ArmfulOfRoses Fri 08-Jan-16 13:19:03

I wouldn't want a large, untrained dog around a brand new baby.
I would be saying it either stays elsewhere or is shut in your kitchen for the visit.

If the dog is destructive and is likely to chew your units, then decision would be made for me.

cozietoesie Fri 08-Jan-16 13:20:12

I've not known cats to be interested in dog size as much as dog character to be honest. A small terrier with eg ratting bloodlines would have caused more angst in my experience than a great big flobbler.

Mine have mostly regarded dogs as great big stupid lumps. grin

I take your point though. A Hound of the Baskervilles can feel quite overwhelming in a small space.

dogvcatcat Fri 08-Jan-16 13:21:46

I wouldn't want a large, untrained dog around a brand new baby

I take your point of course but he is fine around newborns, PIL already have several grandchildren. He doesn't pay them much attention truth be told, he is way more interested in food, other animals, and sitting on people for cuddles.

There is no way I could shut him in the kitchen, he would barely have room to lie down!

He's not a chewer, just big and bouncy.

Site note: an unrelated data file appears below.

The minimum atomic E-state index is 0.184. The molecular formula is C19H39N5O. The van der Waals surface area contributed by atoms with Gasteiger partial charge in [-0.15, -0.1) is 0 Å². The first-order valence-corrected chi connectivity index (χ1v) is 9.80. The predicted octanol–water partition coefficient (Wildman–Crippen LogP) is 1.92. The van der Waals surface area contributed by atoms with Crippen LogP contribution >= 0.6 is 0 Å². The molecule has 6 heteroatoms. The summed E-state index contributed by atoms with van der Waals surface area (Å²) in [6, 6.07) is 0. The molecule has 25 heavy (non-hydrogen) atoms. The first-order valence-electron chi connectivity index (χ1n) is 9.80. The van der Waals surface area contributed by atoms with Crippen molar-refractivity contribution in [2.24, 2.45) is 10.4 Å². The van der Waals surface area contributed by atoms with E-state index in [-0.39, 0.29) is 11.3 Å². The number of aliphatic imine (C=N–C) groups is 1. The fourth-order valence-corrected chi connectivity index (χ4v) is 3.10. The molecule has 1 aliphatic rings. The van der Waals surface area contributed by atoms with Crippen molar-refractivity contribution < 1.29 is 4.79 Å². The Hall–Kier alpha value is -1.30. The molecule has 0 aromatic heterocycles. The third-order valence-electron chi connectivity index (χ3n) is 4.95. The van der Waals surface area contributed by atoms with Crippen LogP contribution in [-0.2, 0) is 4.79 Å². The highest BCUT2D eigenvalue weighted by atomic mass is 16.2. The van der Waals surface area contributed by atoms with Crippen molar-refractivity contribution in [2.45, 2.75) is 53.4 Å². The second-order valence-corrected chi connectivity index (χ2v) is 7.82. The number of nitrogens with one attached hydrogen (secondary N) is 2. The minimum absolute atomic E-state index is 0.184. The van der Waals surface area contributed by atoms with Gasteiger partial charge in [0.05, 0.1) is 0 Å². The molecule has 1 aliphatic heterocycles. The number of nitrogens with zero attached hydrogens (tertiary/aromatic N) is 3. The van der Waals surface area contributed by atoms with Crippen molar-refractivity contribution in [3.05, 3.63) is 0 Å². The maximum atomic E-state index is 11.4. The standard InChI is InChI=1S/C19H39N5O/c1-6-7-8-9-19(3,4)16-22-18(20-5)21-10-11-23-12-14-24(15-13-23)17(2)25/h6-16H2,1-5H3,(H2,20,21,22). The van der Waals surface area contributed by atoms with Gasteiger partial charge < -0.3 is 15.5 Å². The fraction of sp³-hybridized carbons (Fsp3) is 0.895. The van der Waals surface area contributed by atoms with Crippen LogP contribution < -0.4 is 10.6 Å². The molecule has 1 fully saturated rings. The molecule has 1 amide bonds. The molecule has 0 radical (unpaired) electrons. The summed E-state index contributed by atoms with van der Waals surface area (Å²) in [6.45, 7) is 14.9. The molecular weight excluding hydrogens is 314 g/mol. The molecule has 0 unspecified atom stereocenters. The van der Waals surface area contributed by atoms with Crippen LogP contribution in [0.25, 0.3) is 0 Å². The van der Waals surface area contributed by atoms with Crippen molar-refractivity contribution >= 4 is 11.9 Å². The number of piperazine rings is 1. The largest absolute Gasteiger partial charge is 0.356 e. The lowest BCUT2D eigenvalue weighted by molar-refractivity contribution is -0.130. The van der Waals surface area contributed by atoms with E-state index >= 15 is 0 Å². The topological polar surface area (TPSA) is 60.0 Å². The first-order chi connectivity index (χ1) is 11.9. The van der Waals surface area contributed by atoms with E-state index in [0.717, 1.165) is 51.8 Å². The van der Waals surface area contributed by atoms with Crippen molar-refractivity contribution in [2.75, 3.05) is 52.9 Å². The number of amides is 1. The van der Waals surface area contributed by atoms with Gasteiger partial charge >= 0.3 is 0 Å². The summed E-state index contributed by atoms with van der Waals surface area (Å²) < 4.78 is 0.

ArmfulOfRoses Fri 08-Jan-16 13:22:45

Honestly, it won't be long until you want to have the baby in a bouncer, or on a playmat, then comes crawling and cruising.
I would just approach as if you know that pil know the dog stays at home from now on (not just first visit).
Just breezily enquire what they are doing with the dog as obviously visits will need to be people only from now on.

dogvcatcat Fri 08-Jan-16 13:25:24

but armful, I can't never have the baby around the dog ever or we won't be able to visit PIL in their own home either.

TBH if we rule out having baby around any big dogs I would be cutting out my entire family too as they all have dogs...big and small.

ArmfulOfRoses Fri 08-Jan-16 13:27:42

No but you can choose to not have large, untrained dog (your words) in your child's home.

QforCucumber Fri 08-Jan-16 13:28:55

I would also be suggesting they leave the dog at home, surely a walk before they leave and another on their return would be sufficient for a 5 hour round trip visit?

Do they not go out without the dog for a few hours normally ever??